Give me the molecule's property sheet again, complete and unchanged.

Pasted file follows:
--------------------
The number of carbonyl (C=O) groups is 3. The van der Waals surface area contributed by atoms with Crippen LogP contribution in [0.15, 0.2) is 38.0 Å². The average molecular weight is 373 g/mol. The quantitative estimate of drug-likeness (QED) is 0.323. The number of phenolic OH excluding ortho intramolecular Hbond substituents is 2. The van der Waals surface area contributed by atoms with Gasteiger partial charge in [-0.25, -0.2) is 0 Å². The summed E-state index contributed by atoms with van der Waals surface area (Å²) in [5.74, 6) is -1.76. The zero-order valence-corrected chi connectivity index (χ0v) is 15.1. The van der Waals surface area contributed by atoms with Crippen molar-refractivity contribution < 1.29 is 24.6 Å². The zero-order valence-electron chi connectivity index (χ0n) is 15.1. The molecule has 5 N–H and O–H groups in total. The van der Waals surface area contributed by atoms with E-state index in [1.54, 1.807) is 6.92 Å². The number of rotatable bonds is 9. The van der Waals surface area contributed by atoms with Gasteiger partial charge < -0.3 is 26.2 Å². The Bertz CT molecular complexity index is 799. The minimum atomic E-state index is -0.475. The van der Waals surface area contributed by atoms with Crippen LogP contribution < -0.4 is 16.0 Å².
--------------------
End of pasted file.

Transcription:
The number of carbonyl (C=O) groups is 3. The van der Waals surface area contributed by atoms with Crippen LogP contribution in [0.15, 0.2) is 38.0 Å². The average molecular weight is 373 g/mol. The quantitative estimate of drug-likeness (QED) is 0.323. The number of phenolic OH excluding ortho intramolecular Hbond substituents is 2. The van der Waals surface area contributed by atoms with Gasteiger partial charge in [-0.25, -0.2) is 0 Å². The summed E-state index contributed by atoms with van der Waals surface area (Å²) in [5.74, 6) is -1.76. The zero-order valence-corrected chi connectivity index (χ0v) is 15.1. The van der Waals surface area contributed by atoms with Crippen molar-refractivity contribution < 1.29 is 24.6 Å². The zero-order valence-electron chi connectivity index (χ0n) is 15.1. The molecule has 5 N–H and O–H groups in total. The van der Waals surface area contributed by atoms with E-state index in [1.54, 1.807) is 6.92 Å². The number of rotatable bonds is 9. The van der Waals surface area contributed by atoms with Gasteiger partial charge < -0.3 is 26.2 Å². The Bertz CT molecular complexity index is 799. The minimum atomic E-state index is -0.475. The van der Waals surface area contributed by atoms with Crippen LogP contribution < -0.4 is 16.0 Å².